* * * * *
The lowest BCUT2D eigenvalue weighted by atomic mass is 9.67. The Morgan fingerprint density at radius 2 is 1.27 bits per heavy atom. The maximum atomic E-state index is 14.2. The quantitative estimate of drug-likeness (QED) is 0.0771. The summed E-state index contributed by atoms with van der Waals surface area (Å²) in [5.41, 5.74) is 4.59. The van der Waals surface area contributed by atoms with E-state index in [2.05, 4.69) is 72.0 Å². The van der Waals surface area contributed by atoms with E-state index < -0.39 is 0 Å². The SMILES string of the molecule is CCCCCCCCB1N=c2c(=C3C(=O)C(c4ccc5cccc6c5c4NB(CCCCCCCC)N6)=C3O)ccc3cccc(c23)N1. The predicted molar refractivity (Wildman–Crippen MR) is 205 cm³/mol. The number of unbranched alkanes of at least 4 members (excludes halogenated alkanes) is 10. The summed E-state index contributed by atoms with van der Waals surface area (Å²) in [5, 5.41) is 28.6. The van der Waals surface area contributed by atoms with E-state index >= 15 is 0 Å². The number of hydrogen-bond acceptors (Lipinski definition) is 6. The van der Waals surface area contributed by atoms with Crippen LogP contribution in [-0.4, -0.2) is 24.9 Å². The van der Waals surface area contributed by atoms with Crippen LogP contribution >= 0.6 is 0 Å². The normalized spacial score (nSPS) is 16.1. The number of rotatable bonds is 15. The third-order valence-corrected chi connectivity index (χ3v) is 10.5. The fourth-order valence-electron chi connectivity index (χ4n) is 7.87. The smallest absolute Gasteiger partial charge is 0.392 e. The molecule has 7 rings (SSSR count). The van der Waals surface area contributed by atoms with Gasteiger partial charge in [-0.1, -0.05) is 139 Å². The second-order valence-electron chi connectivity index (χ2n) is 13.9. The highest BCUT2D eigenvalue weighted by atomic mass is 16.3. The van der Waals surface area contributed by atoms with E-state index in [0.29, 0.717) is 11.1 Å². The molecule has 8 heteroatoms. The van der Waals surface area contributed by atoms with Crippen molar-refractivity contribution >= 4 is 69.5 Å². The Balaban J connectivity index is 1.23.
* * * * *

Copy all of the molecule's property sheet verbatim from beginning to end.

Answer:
The lowest BCUT2D eigenvalue weighted by atomic mass is 9.67. The Morgan fingerprint density at radius 2 is 1.27 bits per heavy atom. The maximum atomic E-state index is 14.2. The quantitative estimate of drug-likeness (QED) is 0.0771. The summed E-state index contributed by atoms with van der Waals surface area (Å²) in [5.41, 5.74) is 4.59. The van der Waals surface area contributed by atoms with E-state index in [2.05, 4.69) is 72.0 Å². The van der Waals surface area contributed by atoms with E-state index < -0.39 is 0 Å². The SMILES string of the molecule is CCCCCCCCB1N=c2c(=C3C(=O)C(c4ccc5cccc6c5c4NB(CCCCCCCC)N6)=C3O)ccc3cccc(c23)N1. The predicted molar refractivity (Wildman–Crippen MR) is 205 cm³/mol. The number of unbranched alkanes of at least 4 members (excludes halogenated alkanes) is 10. The summed E-state index contributed by atoms with van der Waals surface area (Å²) in [5, 5.41) is 28.6. The van der Waals surface area contributed by atoms with E-state index >= 15 is 0 Å². The number of hydrogen-bond acceptors (Lipinski definition) is 6. The van der Waals surface area contributed by atoms with Crippen LogP contribution in [-0.4, -0.2) is 24.9 Å². The van der Waals surface area contributed by atoms with Crippen LogP contribution >= 0.6 is 0 Å². The normalized spacial score (nSPS) is 16.1. The number of rotatable bonds is 15. The third-order valence-corrected chi connectivity index (χ3v) is 10.5. The fourth-order valence-electron chi connectivity index (χ4n) is 7.87. The smallest absolute Gasteiger partial charge is 0.392 e. The molecule has 7 rings (SSSR count). The van der Waals surface area contributed by atoms with Gasteiger partial charge in [-0.1, -0.05) is 139 Å². The second-order valence-electron chi connectivity index (χ2n) is 13.9. The highest BCUT2D eigenvalue weighted by atomic mass is 16.3. The van der Waals surface area contributed by atoms with E-state index in [0.29, 0.717) is 11.1 Å². The molecule has 8 heteroatoms. The van der Waals surface area contributed by atoms with Crippen molar-refractivity contribution >= 4 is 69.5 Å². The Balaban J connectivity index is 1.23.